Tax As A Freelancer: What You Need To Know
Nobody likes to think about tax. However, everyone has to do some personal admin at some point. Luckily for you, we’ve got some top tips to stop you from putting it off further. Because did you know HMRC can fine you for not paying your taxes? That’s even if you didn’t know you had to!
1. Understand if you need to pay tax for your freelancing or not
Firstly, if you’ve been earning income from freelancing for three or more tax years, it’s considered a job, and you need to pay tax. However, if you’ve been making £1000 or less in a tax year, it can be considered a hobby, and you don’t have to declare it. This is also known as the 2017 £1000 Trading Allowance.
A Tax Year is April to April, and the date can be found on the UK Government website. Remember, you only pay tax on your profit. So if you’re selling bookmarks, for example, you will be taxed on the money you make selling the bookmarks minus the cost of making them.
2. How do you work out how much tax to pay?
You need to work out your income tax rate. You can earn £12,500 (as of 2019) without paying tax on it. Therefore, the income tax rate is 0%. If you learn £12,501-£50,000, this is known as a basic tax rate at 20%. Consequently, you will have to pay 20% of your profit as tax. Earning £50,001-£150,000 will mean an income tax rate of 40%. Above £150,000, the income tax rate is 45%.
This also doesn’t include the tax you pay for National Insurance. For self-employed people (aka freelancers), they will normally pay Class 2 and Class 4 National Insurance tax. Therefore, Class 2 is £3 a week if your profits are £6,365 or more a year. Class 4 is 9% on profits between £8,632 and £50,000 and 2% on profits over £50,000.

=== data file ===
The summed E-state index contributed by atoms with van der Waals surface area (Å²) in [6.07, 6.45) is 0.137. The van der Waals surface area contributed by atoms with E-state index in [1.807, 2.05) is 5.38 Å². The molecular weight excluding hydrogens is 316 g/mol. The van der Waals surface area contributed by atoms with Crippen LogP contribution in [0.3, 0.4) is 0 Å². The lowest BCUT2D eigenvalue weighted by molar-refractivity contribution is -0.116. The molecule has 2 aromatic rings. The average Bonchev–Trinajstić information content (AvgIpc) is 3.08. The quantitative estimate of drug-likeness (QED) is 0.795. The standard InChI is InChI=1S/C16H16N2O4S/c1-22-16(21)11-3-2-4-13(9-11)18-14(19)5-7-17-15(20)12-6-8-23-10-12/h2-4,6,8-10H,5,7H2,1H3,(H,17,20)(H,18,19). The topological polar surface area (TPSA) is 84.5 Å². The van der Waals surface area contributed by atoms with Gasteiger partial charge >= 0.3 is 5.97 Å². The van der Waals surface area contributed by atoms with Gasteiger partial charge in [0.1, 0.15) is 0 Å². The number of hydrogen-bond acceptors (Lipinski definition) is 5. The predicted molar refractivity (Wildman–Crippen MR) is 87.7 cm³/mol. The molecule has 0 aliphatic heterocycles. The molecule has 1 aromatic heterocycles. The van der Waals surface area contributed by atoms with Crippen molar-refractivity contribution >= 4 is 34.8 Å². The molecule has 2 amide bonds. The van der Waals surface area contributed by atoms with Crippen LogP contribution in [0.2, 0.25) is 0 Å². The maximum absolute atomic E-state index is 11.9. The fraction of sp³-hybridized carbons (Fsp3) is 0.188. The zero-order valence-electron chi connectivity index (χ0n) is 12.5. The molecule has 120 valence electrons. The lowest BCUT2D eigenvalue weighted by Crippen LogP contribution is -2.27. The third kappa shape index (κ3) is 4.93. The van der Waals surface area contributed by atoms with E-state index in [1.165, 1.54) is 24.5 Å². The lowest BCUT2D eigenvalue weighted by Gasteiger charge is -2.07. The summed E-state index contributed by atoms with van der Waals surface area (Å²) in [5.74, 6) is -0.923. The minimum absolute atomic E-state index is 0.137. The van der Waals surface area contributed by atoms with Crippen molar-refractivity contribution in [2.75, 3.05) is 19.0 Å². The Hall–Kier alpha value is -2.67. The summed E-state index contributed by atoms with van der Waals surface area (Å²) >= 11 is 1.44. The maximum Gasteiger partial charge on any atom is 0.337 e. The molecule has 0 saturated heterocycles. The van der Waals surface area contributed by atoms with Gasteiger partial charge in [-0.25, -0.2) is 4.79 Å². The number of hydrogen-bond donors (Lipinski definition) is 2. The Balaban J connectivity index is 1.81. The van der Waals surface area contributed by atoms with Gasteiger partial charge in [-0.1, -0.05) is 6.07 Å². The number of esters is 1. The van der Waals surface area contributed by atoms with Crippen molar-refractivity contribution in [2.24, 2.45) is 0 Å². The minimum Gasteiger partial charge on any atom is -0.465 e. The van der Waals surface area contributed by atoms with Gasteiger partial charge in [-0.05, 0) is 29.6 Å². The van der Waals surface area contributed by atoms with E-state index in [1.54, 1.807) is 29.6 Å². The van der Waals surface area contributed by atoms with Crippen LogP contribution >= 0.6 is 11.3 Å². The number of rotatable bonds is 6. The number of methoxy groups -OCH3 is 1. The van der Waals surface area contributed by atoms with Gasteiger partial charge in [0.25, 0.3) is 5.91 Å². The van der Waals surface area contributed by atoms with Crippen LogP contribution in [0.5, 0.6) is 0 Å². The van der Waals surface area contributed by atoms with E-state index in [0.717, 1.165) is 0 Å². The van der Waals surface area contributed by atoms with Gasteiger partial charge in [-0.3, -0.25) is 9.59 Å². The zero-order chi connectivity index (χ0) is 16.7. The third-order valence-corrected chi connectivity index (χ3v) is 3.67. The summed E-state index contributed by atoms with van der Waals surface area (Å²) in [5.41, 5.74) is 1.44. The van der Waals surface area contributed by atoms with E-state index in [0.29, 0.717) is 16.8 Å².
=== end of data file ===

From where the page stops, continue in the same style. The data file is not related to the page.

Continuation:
So, say you earn £21,000 a year. You would calculate;
£21,000 minus your first £12,500 non-taxable income = £8,500
20% of this is £1700 = Income Tax
£21000 / 52 tax weeks in a year = £403.8 earnt a week
£403.8 – £155 which is tax free = £248.8 to be taxed
9% of £248.8 = £22.39 a week to pay in tax
22.39*52 = £1164.28 a year in National Insurance Grade 4
3*52= £156 Grade 2 National Insurance
£1164.24 +£156 = £1320.28 Grade 2 and 4 added together
£1700+£1320.28 = £3020
Take home money: (Annual salary – Income Tax – National Insurance) = £21000-£1700-£1320.28 = £17,979.72
£17,879/12 = £1498.37 a month.
Alternatively, you can use online calculators to work it out! For example, on the UK Government website.
3. How do you pay your taxes?
You’ve now hopefully worked out what tax you owe. Poor you – have a cup of tea and biscuit. Now it’s time actually to pay the tax. You can do this easily on the UK Government website. It can be a one-off payment, a bank transfer to HMRC or through corporate credit or debit card.
4. What is the deadline?
You have two deadlines! Firstly, midnight 31st of January 2019 for your ‘balancing payment’ and your first payment on your account contributing to the first half of the next year’s bill. This is what you have left to pay for the last tax year’s tax and half of the total tax you paid last tax year.
Secondly, on the 31st of July, you pay your second half of the year’s instalment, if you want to split it into two instalments. In addition, if it turns out that by the next January 31st you owe more tax, this is your ‘balancing payment’.
5. What happens if I still have no idea what you’re talking about and just want to cry?
Okay. Deep breath. Open your bank account, add up all your earnings, take away any business expenses (not including clothes, coffees and lunch!) and pay 20% of that. (You’ll need to work out more than that if you earn over £150,000 a year.) Then pay half on January 31st and the other half on July 31st, or all in one lump sum, if it’s easier. Therefore, you’ll never pay under the tax and if you overpay – you’ll get a refund the following year. It’ll be like a free money gift to you!
E.g £21000/2= 10500. 10500*0.2 = 2100. 2100 * 2 = 4200.
You’ll need to change the above calculation depending on how much you earn that year. Therefore on 31st January, you’ll pay 2100 + any extra you may owe from last year. On the 31st of July, you’ll pay £2100 again.
There we have it. All your taxes as a freelancer done and dusted for six months!